Santos, Villagomez lead MCS’ high school Class of 2022

Posted on Jun 08 2022



Valedictorian Aleia Carlinne Hofschneider Santos and salutatorian Richard Jesus Mafnas Villagomez led Mount Carmel School’s high school graduating class last June 4, 2022, during the annual commencement ceremony at Mount Carmel Cathedral.

Santos also received the Most Outstanding Female Award from the Women’s Affairs Office, Social Science Award, Theology Award, Computer Science Award, and Speech Award.

Villagomez was also presented with the Bishop Christian Service Award, the President’s Award for Meritorious Achievement, the Governor’s Leadership Award, English Language Arts Award, and Mathematics Award. He was also awarded the MCS Class of 1990 Scholarship of $1,000.

To be considered for the valedictorian and salutatorian awards, graduating high school students must complete at least two consecutive years of credits from Mount Carmel School, take at least two Advanced Placement courses, and earn the highest grade point average.


In her speech, Santos acknowledged that while her hard work and efforts are recognized during the commencement ceremony, more often than not “many of the strongest, bravest, and most deserving individuals don’t get recognition for the great obstacles they’ve overcome or the fantastic feats they’ve accomplished.”

She thanked the many people in her life that have supported her throughout her academic journey. “Thank you to my friends—each and every one of you has a piece of my heart forever. The closest I’ve ever been to having abs was all the times we laughed so hard that no sound came out-and the reason why I don’t have those abs is because of all the food we ate together. Thank you to the endlessly patient and dedicated administrators, teachers, faculty, and staff at Mount Carmel. To the people I was lucky enough to study under—Ms. Lucero, Mr. Camacho, Mrs. Smith, Mrs. Buenaflor, Akemi Sensei, Mr. San Nicolas, Ms. V, Mr. Z, our fearless acting president Mrs. Taimanao, and, of course, our legendary, Jedi master slash keynote speaker, Dr. G—thank you. I’m sure it isn’t easy caring for over 300 students that possess varying levels of control over hormonal reactions. And last, but certainly not least, chebut na si yu’us ma’ase to my family. They’ve showered me with love, support, and what I like to call nicknames, such as ka’duduka, tumalu’ si tan loliga, and the only serious one: maga’neni. I will forever be indebted to and in awe of all them.”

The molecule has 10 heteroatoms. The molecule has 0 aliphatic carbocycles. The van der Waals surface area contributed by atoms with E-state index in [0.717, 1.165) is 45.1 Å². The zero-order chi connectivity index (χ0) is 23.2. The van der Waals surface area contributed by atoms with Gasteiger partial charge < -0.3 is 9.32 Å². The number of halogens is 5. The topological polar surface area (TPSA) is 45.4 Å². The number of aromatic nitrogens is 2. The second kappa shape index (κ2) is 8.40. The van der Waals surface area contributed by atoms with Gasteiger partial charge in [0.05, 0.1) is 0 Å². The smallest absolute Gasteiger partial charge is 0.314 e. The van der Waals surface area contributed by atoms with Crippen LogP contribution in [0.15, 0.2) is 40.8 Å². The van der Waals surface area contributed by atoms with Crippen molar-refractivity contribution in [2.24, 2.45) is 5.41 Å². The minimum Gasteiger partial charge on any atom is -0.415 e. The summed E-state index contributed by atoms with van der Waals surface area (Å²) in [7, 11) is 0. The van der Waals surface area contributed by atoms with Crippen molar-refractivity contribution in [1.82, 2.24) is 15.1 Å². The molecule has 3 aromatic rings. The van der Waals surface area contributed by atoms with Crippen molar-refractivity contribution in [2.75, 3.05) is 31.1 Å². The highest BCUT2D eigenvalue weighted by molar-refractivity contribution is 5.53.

In his speech, Villagomez shared his story about the stereotypes he assumed was true about Mount Carmel School. “The first time I heard about those stereotypes was before I moved to MCS. I was told to be careful because there’s so much drama here—or that MCS kids are stubborn or privileged or aren’t studious at all.”

He later debunked those misconceptions. “I noticed a lot of things when I first moved here. I noticed the diversity in our student community—not just in terms of ethnicity, but in terms of personality and passions, talents, and abilities. I noticed the vast opportunities at MCS in terms of both academics and extracurriculars, and how involved the student body was. I noticed that most students were not, in fact, stubborn, privileged kids—they knew the sacrifice that their parents were making to send them here and worked hard to make the most out of their education. Although we are neither far from perfect nor free of drama, I can proudly say that the people who warned me against moving to MCS were wrong. In fact, there’s a lot that they left out. …They left out the part about how supportive MCS students are of each other, even when we slip up. They skipped over the part about how we work through our struggles and strive for excellence. The people here at MCS have taught me a lot about who I am and what it means to be strong. They have helped me grow within and beyond the classroom—and that’s more than I could ever ask for from a school.”

Santos has committed to attend the University of Washington and major in public health, while Villagomez will attend the University of California, Berkeley, to pursue a degree in computer science. (PR)

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